April 26, 2022
Shehan Wijayasinghe

Are Melbourne’s property prices finally starting to dip?

Inflation, rate rises, increased demand and housing unaffordability may finally be putting the breaks on Australia’s runaway property market.

Are Melbourne’s property prices finally starting to dip?

Inflation, rate rises, increased demand and housing unaffordability may finally be putting the breaks on Australia’s runaway property market.

Over the 2021 calendar year, the mean price of residential dwellings in Melbourne grew by as much as 20 per cent. The rise was even more significant in other parts of the country, particularly for Brisbane, Hobart and our regional areas which saw growth of a staggering 25 per cent and up.

Median house prices in Melbourne reached upwards of $1.1 million during the December quarter, whilst the median unit price sat around $593,000.

Incredibly, house prices have grown by seven times more than unit prices over the last year. Median house prices now sit at a 89 per cent above median unit prices; a record gap for Melbourne.

Rolling annual growth rate graph, house and unit prices
Source: Corelogic

But now we are seeing the first few signs that the market has started to head in the opposite direction.

Since the new year, the numbers have shown us that the market has stopped growing at the absurd levels seen in 2021.

Data from the latest Domain House Price Report shows that Melbourne house prices fell by 0.7 per cent over the March quarter, with unit prices dropping an even sharper 2.2 per cent. This is the steepest decline for unit prices in five years and the first time they’ve slid since mid-2020.

These declines have slowed the annual growth rate to 11.3 per cent which is the lowest it’s been for over a year.

With rate rises on the horizon, buyers are becoming fearful of overpaying as they anticipate a potential dip in property prices over the coming months.

The pent up frustration and ‘FOMO’ which fuelled demand throughout the pandemic has steadily dissipated since the start of the year. Now, uncertainty around borrowing costs has lead to a market where sellers are more keen to sell than the buyers are to buy.

Unlike the buying frenzy we experienced in 2021, buyers can now afford to be pickier and are able to take their time with property decisions.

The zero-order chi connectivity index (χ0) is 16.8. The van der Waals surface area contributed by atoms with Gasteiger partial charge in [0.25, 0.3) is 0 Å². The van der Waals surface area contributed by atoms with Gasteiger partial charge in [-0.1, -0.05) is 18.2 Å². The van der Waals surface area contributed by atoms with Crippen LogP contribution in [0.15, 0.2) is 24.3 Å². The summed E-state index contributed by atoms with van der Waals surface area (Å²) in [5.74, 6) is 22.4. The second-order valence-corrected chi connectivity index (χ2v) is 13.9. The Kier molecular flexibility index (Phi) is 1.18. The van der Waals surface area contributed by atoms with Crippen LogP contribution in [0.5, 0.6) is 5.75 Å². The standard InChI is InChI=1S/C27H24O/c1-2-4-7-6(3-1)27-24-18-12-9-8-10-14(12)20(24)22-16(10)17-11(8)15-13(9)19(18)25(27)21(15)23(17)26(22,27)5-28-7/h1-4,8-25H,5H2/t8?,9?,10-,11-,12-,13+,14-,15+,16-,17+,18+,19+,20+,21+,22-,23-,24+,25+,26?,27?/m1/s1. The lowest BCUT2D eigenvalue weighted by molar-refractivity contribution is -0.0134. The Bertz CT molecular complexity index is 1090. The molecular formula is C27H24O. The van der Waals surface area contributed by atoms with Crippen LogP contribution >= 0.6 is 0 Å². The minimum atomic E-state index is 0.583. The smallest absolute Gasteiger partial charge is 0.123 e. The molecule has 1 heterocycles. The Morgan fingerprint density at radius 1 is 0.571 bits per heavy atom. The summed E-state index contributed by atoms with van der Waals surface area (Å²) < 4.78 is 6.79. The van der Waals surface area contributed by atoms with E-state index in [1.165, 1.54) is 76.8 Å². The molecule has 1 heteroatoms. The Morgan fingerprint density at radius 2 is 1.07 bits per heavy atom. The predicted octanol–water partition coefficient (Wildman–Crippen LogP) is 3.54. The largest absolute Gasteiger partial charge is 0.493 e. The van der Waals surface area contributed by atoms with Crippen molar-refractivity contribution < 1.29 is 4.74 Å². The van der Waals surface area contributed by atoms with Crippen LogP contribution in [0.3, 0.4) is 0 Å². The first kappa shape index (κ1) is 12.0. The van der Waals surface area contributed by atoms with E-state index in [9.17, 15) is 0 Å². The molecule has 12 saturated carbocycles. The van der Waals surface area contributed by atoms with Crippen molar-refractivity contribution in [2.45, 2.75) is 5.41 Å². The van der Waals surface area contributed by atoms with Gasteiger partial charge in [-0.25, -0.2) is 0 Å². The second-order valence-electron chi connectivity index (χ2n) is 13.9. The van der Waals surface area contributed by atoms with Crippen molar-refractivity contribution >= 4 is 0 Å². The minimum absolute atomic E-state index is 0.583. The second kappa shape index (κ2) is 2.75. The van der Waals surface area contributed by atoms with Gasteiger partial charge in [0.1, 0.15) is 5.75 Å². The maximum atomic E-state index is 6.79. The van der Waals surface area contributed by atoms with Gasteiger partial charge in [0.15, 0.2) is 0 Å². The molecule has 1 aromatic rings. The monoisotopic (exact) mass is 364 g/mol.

This is reflected by a gradual decline in Melbourne’s auction clearance numbers over the past 12 months. Data from Domain also shows auction clearance rates dropped to around 65 per cent in the month of April, down from around 80 per cent this time last year.

So far the downward trend has not been echoed outside of Australia’s biggest two capitals. Brisbane, Adelaide, Perth and Hobart have all continued strongly into 2022 as each city continues to reach record price levels.

But, even in Australia’s strongest performing markets, there are signs that things are changing.

In Brisbane’s booming property market. house prices slowed to 0.22 per cent growth in the month of April, more than halving its rate of growth from March.

Historically, the direction of the Sydney and Melbourne markets drag the rest of the country along with them. It’s likely that if the two biggest cities do enter a downward swing, we will soon see the other capitals follow.

With an official raise to the cash rate almost certain to be announced this week, a negative reaction in the property market now seems inevitable. The unsustainable property growth that we’ve witnessed over the last 18 months appears set for a correction; the question now is by how much.

The RBA has estimated that if interest rates rise two per cent by the end of the year, we will see property prices fall by as much as 15 per cent. In Melbourne, a drop of this size could take housing values back to similar levels in May 2017.

Even without an increase to the cash rate target, there are a number of other factors putting downward pressure on property prices. Housing affordability, increased supply, a rise in fixed mortgage rates and consumer sentiment have all had a negative impact on the property prices.

What we will likely see is various scenarios playing out across the capital cities as each market reacts differently.

Initial data also tells us that higher-end properties, which performed the best during the pandemic, are leading the decline in dwelling values.

Quarterly growth rate for capital city units, graph
Rolling quarterly growth rate for capital city units. Source: Corelogic

However, it’s not all doom and gloom for the property market. Improving economic conditions alongside recovering immigration levels should begin to counteract housing demand over the coming years.

The long-term outlook for the market is still strong and property prices are expected to soon overcome whatever instability lies ahead.

If looking back at the last few years has taught us anything, it is how unpredictable the property market can be. Those who delay buying property in the hope of timing the market often end up missing the boat completely.

Our advice is to buy when you can afford to and seek advice from a trusted professional before making your property decision.

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